Articles

Vinpocetine

Plant Part Used

Isolated constituent

Active Constituents

Not applicable.

[span class=alert]This section is a list of chemical entities identified in this dietary supplement to possess pharmacological activity. This list does not imply that other, yet unidentified, constituents do not influence the pharmacological activity of this dietary supplement nor does it imply that any one constituent possesses greater influence on the overall pharmacological effect of this dietary supplement.[/span]

Introduction

The lesser periwinkle (Vinca minor) is a native of many parts of Europe, growing in woods and thickets. Isolated chemical constituents have been used in cancer therapy, as the chemotherapeutic drugs vincristine and vinblastine. Vinpocetine is chemically related to, and derived from vincamine, an alkaloid found in the periwinkle plant. Vinpocetine was made available under the trade name Cavinton in 1978 and has since been used widely in Japan, Hungary, Germany, Poland, and Russia for the treatment of cerebrovascular-related pathologies.(1),(2),(3),(4)

Interactions and Depletions

Interactions

Dosage Info

Dosage Range

5-20mg, 3 times a day.

Note – Intravenous (IV) vinpocetine is also available in some Countries

Most Common Dosage

10mg, 3 times a day.

Standardization

[span class=doc]Standardization represents the complete body of information and controls that serve to enhance the batch to batch consistency of a botanical product, including but not limited to the presence of a marker compound at a defined level or within a defined range.[/span]

Standardization is not applicable for this dietary supplement.

Uses

Frequently Reported Uses

  • Cognitive Enhancement
  • Memory
  • Stroke
  • Neuroprotection

Other Reported Uses

  • Antioxidant
  • Tinnitus
  • Hearing loss
  • Anticonvulsant

Toxicities & Precautions

General

Vinpocetine is reported safe in recommended dosages.

Health Conditions

Based on pharmacology, use with caution in individuals with bleeding disorders.

Side Effects

Transient side effects may include skin eruptions, flushing, and sometimes gastrointestinal upset.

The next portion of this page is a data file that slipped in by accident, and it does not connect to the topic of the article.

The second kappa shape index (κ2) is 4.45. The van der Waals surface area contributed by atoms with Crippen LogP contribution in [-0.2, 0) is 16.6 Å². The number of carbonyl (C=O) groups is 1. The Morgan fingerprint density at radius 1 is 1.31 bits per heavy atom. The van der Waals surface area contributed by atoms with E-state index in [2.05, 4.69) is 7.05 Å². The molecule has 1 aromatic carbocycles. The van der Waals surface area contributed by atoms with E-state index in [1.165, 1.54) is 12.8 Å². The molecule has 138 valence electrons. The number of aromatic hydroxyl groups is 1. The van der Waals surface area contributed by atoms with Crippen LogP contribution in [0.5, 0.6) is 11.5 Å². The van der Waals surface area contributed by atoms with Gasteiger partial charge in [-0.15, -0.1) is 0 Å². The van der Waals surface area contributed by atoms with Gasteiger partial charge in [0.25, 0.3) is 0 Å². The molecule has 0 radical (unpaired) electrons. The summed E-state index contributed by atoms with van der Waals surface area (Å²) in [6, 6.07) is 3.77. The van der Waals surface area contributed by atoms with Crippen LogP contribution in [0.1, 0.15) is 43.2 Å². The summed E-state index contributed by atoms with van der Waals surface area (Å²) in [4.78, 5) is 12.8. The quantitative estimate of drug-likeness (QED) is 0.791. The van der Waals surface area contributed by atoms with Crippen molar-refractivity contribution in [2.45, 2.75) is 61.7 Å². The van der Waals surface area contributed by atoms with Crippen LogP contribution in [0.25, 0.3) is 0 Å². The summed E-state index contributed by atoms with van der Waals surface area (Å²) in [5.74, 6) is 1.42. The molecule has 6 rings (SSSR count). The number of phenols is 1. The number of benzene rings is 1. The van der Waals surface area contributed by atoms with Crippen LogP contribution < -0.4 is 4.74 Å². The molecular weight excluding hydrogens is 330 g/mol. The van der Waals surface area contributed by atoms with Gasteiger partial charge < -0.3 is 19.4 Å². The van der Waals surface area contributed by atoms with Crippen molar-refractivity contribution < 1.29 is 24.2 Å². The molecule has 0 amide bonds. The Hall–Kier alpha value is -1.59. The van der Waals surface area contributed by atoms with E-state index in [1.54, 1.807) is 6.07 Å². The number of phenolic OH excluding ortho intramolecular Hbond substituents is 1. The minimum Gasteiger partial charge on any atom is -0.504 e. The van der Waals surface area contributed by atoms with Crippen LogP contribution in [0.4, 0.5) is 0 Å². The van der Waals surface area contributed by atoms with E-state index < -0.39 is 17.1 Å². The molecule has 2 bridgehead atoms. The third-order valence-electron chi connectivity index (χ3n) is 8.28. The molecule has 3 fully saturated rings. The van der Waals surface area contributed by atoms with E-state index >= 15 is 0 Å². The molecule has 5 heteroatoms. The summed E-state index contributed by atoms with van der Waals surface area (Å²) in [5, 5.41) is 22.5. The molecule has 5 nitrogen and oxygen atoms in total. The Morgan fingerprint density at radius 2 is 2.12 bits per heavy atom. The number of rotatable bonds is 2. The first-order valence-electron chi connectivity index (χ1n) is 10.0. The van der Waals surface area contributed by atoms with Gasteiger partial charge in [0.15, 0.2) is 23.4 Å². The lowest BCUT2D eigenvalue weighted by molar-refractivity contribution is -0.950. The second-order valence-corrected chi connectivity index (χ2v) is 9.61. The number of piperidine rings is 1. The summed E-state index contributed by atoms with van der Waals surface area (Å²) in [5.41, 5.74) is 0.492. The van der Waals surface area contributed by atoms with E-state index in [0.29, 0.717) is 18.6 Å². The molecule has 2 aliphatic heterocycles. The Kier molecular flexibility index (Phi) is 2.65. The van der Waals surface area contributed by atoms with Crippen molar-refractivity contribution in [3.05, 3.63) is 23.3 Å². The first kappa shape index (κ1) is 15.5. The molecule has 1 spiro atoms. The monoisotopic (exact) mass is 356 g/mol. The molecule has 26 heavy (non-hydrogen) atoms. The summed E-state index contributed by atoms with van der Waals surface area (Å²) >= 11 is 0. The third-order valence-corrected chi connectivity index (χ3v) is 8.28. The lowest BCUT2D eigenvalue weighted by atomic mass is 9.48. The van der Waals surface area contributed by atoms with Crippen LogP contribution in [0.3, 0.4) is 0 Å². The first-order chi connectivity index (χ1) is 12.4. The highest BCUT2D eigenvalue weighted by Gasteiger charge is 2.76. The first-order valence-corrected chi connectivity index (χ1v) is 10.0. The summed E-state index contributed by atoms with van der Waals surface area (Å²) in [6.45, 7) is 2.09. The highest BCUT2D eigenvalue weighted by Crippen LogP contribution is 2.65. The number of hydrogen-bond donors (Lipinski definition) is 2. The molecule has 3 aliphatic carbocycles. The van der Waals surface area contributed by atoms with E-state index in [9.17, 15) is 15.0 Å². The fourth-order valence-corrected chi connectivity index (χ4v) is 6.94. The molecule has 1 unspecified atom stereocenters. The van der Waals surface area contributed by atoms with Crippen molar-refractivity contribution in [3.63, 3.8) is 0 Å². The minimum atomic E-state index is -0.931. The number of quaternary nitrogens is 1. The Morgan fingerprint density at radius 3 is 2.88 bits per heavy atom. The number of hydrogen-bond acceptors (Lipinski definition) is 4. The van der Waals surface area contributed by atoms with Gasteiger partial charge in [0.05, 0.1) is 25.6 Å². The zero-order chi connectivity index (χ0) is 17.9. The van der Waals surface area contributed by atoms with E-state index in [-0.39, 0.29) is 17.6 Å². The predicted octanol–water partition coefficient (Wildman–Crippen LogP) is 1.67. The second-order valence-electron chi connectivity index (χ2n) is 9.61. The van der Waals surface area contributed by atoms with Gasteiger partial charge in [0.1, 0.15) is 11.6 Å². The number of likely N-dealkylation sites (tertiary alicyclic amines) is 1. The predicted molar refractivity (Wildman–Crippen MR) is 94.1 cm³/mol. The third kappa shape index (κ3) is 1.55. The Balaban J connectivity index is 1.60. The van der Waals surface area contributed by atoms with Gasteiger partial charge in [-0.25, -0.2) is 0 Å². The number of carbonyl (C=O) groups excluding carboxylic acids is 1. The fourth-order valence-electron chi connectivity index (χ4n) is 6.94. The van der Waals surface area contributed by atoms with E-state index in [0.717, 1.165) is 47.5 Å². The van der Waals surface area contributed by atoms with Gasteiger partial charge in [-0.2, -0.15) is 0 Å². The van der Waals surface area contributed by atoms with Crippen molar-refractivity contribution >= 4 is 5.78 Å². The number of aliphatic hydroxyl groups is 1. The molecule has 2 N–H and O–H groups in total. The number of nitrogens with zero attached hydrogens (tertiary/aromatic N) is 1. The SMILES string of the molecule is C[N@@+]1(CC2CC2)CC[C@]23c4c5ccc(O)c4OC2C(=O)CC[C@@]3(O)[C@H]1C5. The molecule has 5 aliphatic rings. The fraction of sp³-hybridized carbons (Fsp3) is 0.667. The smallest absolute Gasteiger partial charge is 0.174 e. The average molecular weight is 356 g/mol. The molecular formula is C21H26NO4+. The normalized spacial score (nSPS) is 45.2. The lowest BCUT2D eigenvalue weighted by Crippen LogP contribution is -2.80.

Pharmacology

Neuro- and Cerebral protection

Experiments with vinpocetine have indicated the main pharmacological and biochemical actions include:(5) selective enhancement of the brain circulation and oxygen utilization without significant alteration in parameters of systemic circulation; increased tolerance of the brain toward hypoxia and ischemia; anticonvulsant activity; inhibitory effect on phosphodiesterase (PDE) enzyme; endothelial vasodilation; and improvement of rheological properties of the blood and inhibition of aggregation of thrombocytes.(31),(32)

Evidence has been obtained that the neuroprotective action of vinpocetine is related to the inhibition of operation of voltage dependent neuronal Na+-channels, indirect inhibition of some molecular cascades initiated by the rise of intracellular Ca2+-levels, and to a lesser extent, inhibition of adenosine reuptake.(6) Vinpocetine has been reported to be a selective inhibitor of Ca2+-calmodulin dependent cGMP-PDE.(7) It is assumed that this inhibition enhances intracellular GMP levels in the vascular smooth muscle leading to reduced resistance of cerebral vessels and increase of cerebral flow. This effect might also beneficially contribute to the neuroprotective action.(8),(9),(10) The antioxidant effect of vinpocetine may contribute to the protective role in reducing neuronal damage in pathological situations.(11),(33)